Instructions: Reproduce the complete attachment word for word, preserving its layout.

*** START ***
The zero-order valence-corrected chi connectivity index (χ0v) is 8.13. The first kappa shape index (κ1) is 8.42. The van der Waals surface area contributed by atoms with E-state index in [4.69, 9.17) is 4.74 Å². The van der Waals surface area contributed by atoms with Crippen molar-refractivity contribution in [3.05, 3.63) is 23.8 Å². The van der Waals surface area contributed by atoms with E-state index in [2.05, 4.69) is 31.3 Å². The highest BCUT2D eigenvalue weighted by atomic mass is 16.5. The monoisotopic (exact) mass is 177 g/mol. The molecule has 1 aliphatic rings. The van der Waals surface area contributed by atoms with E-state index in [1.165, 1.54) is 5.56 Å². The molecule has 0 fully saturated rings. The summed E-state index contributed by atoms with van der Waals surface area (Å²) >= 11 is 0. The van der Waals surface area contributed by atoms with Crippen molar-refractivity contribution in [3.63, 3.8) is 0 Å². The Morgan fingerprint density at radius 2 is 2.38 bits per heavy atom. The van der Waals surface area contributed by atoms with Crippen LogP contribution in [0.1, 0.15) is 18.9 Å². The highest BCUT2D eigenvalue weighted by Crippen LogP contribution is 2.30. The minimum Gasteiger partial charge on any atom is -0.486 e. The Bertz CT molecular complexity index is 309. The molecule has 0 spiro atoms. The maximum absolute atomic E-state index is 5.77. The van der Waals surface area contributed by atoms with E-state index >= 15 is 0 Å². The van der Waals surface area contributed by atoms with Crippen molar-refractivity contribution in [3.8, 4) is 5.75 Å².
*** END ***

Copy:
The zero-order valence-corrected chi connectivity index (χ0v) is 8.13. The first kappa shape index (κ1) is 8.42. The van der Waals surface area contributed by atoms with E-state index in [4.69, 9.17) is 4.74 Å². The van der Waals surface area contributed by atoms with Crippen molar-refractivity contribution in [3.05, 3.63) is 23.8 Å². The van der Waals surface area contributed by atoms with E-state index in [2.05, 4.69) is 31.3 Å². The highest BCUT2D eigenvalue weighted by atomic mass is 16.5. The monoisotopic (exact) mass is 177 g/mol. The molecule has 1 aliphatic rings. The van der Waals surface area contributed by atoms with E-state index in [1.165, 1.54) is 5.56 Å². The molecule has 0 fully saturated rings. The summed E-state index contributed by atoms with van der Waals surface area (Å²) >= 11 is 0. The van der Waals surface area contributed by atoms with Crippen molar-refractivity contribution in [3.63, 3.8) is 0 Å². The Morgan fingerprint density at radius 2 is 2.38 bits per heavy atom. The van der Waals surface area contributed by atoms with Crippen LogP contribution in [0.1, 0.15) is 18.9 Å². The highest BCUT2D eigenvalue weighted by Crippen LogP contribution is 2.30. The minimum Gasteiger partial charge on any atom is -0.486 e. The Bertz CT molecular complexity index is 309. The molecule has 0 spiro atoms. The maximum absolute atomic E-state index is 5.77. The van der Waals surface area contributed by atoms with E-state index >= 15 is 0 Å². The van der Waals surface area contributed by atoms with Crippen molar-refractivity contribution in [3.8, 4) is 5.75 Å².